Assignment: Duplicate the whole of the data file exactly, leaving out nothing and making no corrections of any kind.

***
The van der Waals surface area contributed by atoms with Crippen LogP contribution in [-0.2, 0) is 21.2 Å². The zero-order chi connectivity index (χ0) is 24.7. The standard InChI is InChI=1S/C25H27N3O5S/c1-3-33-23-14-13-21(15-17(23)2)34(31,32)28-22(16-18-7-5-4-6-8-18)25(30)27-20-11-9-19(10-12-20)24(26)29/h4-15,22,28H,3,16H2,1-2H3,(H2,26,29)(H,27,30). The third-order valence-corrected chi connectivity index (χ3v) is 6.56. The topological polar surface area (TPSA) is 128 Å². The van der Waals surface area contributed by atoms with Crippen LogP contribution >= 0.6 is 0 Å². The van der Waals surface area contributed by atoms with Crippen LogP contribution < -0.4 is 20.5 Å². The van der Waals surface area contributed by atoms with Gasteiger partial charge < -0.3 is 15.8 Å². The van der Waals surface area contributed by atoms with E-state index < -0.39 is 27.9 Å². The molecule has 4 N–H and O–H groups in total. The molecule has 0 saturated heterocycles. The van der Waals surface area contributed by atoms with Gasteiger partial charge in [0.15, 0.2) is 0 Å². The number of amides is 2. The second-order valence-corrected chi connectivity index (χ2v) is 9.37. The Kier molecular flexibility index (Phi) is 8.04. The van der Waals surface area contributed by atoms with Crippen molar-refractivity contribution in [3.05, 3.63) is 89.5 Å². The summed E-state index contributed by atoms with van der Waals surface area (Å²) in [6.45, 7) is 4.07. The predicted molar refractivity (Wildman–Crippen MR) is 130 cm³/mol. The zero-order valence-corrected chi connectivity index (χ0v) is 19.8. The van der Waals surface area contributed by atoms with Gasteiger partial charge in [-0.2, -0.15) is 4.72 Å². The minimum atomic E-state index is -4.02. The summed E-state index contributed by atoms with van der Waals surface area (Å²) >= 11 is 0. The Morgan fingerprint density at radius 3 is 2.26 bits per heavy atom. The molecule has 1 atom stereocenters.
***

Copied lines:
The van der Waals surface area contributed by atoms with Crippen LogP contribution in [-0.2, 0) is 21.2 Å². The zero-order chi connectivity index (χ0) is 24.7. The standard InChI is InChI=1S/C25H27N3O5S/c1-3-33-23-14-13-21(15-17(23)2)34(31,32)28-22(16-18-7-5-4-6-8-18)25(30)27-20-11-9-19(10-12-20)24(26)29/h4-15,22,28H,3,16H2,1-2H3,(H2,26,29)(H,27,30). The third-order valence-corrected chi connectivity index (χ3v) is 6.56. The topological polar surface area (TPSA) is 128 Å². The van der Waals surface area contributed by atoms with Crippen LogP contribution >= 0.6 is 0 Å². The van der Waals surface area contributed by atoms with Crippen LogP contribution < -0.4 is 20.5 Å². The van der Waals surface area contributed by atoms with Gasteiger partial charge < -0.3 is 15.8 Å². The van der Waals surface area contributed by atoms with E-state index < -0.39 is 27.9 Å². The molecule has 4 N–H and O–H groups in total. The molecule has 0 saturated heterocycles. The van der Waals surface area contributed by atoms with Gasteiger partial charge in [0.15, 0.2) is 0 Å². The number of amides is 2. The second-order valence-corrected chi connectivity index (χ2v) is 9.37. The Kier molecular flexibility index (Phi) is 8.04. The van der Waals surface area contributed by atoms with Crippen molar-refractivity contribution in [3.05, 3.63) is 89.5 Å². The summed E-state index contributed by atoms with van der Waals surface area (Å²) in [6.45, 7) is 4.07. The predicted molar refractivity (Wildman–Crippen MR) is 130 cm³/mol. The zero-order valence-corrected chi connectivity index (χ0v) is 19.8. The van der Waals surface area contributed by atoms with Gasteiger partial charge in [-0.2, -0.15) is 4.72 Å². The minimum atomic E-state index is -4.02. The summed E-state index contributed by atoms with van der Waals surface area (Å²) >= 11 is 0. The Morgan fingerprint density at radius 3 is 2.26 bits per heavy atom. The molecule has 1 atom stereocenters.